In my puzzle blog earlier today I set you the following puzzle:

Imagine you are in a grid 100 squares long and 100 squares wide. (The grid is fixed to the compass directions: up/down is N/S, and left/right is W/E.) On each square of the grid, there’s an arrow. Each arrow is pointing either N, S, W or E.

Choose any square. That’s your starting position. Now the game begins.

The rules are that you must always follow the arrow. So, if the arrow in your starting square points N, you move to the square due north. If the arrow points E, you move to the square due east.

But there is an extra thing you need to do. Once you arrive in a new square, you must rotate the arrow in the square you came from by 90 degrees clockwise. So if the square you came from pointed N, then once you leave that square you must rotate that arrow to E. If the square you came from pointed E, once you leave that square you must rotate that arrow to S.

Safely in your new square, you repeat the process: follow the arrow to a new square, and then rotate the arrow in the square you came from by 90 degrees clockwise.

If you are in a square on the top edge and the arrow points north, then the following move you are going to get out the grid. Hurrah! You win! Likewise if you are on any of the other edge squares of the grid, and the arrow in the square points out, you get out.

But if you are not on an edge, you will probably start roaming around the grid. Here’s a statement:

*“No matter which directions the arrows are pointing at the start, and no matter which square you choose to begin, you will always eventually get OUT OF THE GRID”*

True or false? Prove it one way or the other.

**Solution**:

TRUE! You will always get out of the grid.

What is lovely about this puzzle is that there is a very elegant way to solve it. You do NOT need to make any complicated calculations about combinations.

To start, let’s assume the statement is false. In other words, let’s suppose that you never get out of the grid. You roam around the grid forever. Since there are a finite number (10,000) of squares in the grid but during your eternal roam you are making an infinite number of steps, then you will start repeating squares and eventually there will be a square that you visit an infinite number of times. Let’s call this square A.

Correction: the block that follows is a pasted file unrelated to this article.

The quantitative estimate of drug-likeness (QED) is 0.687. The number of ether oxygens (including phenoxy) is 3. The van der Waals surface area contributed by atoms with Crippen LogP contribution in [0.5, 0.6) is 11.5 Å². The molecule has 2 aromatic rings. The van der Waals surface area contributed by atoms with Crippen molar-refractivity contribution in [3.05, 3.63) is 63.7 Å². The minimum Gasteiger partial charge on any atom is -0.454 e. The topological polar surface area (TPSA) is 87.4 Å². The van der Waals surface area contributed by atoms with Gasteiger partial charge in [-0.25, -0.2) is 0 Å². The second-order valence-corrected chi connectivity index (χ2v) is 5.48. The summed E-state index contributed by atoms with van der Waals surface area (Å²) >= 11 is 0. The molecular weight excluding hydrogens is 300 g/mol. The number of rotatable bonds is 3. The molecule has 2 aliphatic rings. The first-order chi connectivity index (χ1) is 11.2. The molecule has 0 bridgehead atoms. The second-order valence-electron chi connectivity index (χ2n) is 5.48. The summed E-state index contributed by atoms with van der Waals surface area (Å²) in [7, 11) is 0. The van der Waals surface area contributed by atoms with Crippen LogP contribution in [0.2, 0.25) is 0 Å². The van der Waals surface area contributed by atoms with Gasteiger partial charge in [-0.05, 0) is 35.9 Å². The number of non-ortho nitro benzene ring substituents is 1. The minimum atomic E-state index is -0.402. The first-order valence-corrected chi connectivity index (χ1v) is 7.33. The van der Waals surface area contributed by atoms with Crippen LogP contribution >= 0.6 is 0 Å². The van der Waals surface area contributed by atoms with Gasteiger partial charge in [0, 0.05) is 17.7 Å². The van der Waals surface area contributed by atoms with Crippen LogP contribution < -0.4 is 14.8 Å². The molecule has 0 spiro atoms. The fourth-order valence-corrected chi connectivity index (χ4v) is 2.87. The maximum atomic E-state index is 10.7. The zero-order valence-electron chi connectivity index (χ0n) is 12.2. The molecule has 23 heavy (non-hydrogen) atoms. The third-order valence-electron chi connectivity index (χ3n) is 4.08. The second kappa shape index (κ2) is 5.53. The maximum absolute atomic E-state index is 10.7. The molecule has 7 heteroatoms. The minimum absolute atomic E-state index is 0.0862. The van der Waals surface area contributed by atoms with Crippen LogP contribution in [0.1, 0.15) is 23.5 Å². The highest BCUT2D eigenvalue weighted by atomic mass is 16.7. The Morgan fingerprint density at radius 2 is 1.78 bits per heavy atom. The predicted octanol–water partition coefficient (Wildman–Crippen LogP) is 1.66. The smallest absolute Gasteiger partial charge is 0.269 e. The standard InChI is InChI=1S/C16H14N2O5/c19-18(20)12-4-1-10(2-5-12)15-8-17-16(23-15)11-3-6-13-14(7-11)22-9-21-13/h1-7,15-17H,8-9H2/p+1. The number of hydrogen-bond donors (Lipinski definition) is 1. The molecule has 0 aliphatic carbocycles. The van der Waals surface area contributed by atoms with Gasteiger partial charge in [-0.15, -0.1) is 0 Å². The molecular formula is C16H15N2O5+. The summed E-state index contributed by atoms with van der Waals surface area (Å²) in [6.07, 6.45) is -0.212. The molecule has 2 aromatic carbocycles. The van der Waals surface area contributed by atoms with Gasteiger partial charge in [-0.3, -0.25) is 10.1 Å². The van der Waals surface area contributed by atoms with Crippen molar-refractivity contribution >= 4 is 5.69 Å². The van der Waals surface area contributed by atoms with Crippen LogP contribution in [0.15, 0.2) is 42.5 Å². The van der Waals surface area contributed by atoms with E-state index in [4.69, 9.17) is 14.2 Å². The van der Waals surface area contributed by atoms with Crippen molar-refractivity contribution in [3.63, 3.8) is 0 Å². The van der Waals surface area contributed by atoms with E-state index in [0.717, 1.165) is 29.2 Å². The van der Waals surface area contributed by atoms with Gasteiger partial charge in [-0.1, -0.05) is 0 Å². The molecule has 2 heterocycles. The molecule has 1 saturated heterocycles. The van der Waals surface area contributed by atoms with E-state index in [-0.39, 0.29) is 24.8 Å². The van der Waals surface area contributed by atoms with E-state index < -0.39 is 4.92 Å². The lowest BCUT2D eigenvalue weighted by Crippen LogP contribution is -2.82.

After each time you visit A, the arrow in A turns by 90 degrees clockwise. After four visits to A, its arrow will have pointed to each of the four compass directions, meaning that after those four visits you will have moved out into each of the four squares horizontally and vertically adjacent to A.

But since you are visiting A an infinite number of times, you must also visit the four squares horizontally and vertically adjacent to A an infinite number of times. And using the same logic, as above, you must also visit the squares that are vertically and horizontally adjacent to these squares an infinite number of times, and the ones adjacent to these ones, and so on. Eventually you will visit a square on an edge.

The arrow in this edge square might be pointing out the grid, in which case you get out the grid. If it is not, you know you will return to this square, since we said above that you will visit the square that pointed to it an infinite number of times. On the second visit the arrow is rotated 90 degrees clockwise. Either it points out, in which case you get out the grid, or it doesn’t, in which case you will return to it a third time, when it is rotated by another 90 degrees. Again, either it points out, or you return for the fourth time, when it must be pointing out, since all the four possible compass directions have been covered. You MUST eventually get out the grid!

We started by assuming that you CANNOT get out the grid, and this led us to the conclusion out that you CAN get out the grid. So the assumption that you cannot get out the grid is false…meaning that you can always get out the grid. The statement in the question is TRUE!

I hope you enjoyed today’s puzzle. I’ll be back in two weeks.

*Thanks again to Adrian Paenza for telling me about the puzzle.*

*I set a puzzle here every two weeks on a Monday.** **I’m always on the look-out for great puzzles. If you would like to suggest one, email me.*

*I’m the author of several books of popular maths, including the puzzle books Can You Solve My Problems? and Puzzle Ninja. I also co-write the children’s book series Football School.*